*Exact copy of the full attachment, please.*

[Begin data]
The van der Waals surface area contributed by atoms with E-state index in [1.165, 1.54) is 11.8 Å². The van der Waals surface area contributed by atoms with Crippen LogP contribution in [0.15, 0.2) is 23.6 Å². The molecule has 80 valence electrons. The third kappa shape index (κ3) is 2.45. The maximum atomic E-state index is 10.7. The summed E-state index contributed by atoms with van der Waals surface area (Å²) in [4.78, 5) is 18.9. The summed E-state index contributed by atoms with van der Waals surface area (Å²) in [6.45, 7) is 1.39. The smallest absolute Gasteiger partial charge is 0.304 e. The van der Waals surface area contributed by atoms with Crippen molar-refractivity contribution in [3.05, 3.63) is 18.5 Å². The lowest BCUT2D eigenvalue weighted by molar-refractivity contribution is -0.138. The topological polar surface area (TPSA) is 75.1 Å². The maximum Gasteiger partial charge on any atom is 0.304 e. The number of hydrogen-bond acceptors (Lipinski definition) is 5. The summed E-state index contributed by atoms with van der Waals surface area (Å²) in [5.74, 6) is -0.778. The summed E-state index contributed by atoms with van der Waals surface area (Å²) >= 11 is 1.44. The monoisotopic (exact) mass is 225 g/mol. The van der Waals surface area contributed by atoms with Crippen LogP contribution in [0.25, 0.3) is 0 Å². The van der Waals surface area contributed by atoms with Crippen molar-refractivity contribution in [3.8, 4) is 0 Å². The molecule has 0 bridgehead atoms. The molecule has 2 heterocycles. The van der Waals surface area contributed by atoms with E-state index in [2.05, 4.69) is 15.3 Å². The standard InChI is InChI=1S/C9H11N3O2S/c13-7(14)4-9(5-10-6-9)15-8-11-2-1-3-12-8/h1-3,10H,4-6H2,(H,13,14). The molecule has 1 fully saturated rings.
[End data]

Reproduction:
The van der Waals surface area contributed by atoms with E-state index in [1.165, 1.54) is 11.8 Å². The van der Waals surface area contributed by atoms with Crippen LogP contribution in [0.15, 0.2) is 23.6 Å². The molecule has 80 valence electrons. The third kappa shape index (κ3) is 2.45. The maximum atomic E-state index is 10.7. The summed E-state index contributed by atoms with van der Waals surface area (Å²) in [4.78, 5) is 18.9. The summed E-state index contributed by atoms with van der Waals surface area (Å²) in [6.45, 7) is 1.39. The smallest absolute Gasteiger partial charge is 0.304 e. The van der Waals surface area contributed by atoms with Crippen molar-refractivity contribution in [3.05, 3.63) is 18.5 Å². The lowest BCUT2D eigenvalue weighted by molar-refractivity contribution is -0.138. The topological polar surface area (TPSA) is 75.1 Å². The maximum Gasteiger partial charge on any atom is 0.304 e. The number of hydrogen-bond acceptors (Lipinski definition) is 5. The summed E-state index contributed by atoms with van der Waals surface area (Å²) in [5.74, 6) is -0.778. The summed E-state index contributed by atoms with van der Waals surface area (Å²) >= 11 is 1.44. The monoisotopic (exact) mass is 225 g/mol. The van der Waals surface area contributed by atoms with Crippen LogP contribution in [0.25, 0.3) is 0 Å². The van der Waals surface area contributed by atoms with Crippen molar-refractivity contribution in [3.8, 4) is 0 Å². The molecule has 0 bridgehead atoms. The molecule has 2 heterocycles. The van der Waals surface area contributed by atoms with E-state index in [2.05, 4.69) is 15.3 Å². The standard InChI is InChI=1S/C9H11N3O2S/c13-7(14)4-9(5-10-6-9)15-8-11-2-1-3-12-8/h1-3,10H,4-6H2,(H,13,14). The molecule has 1 fully saturated rings.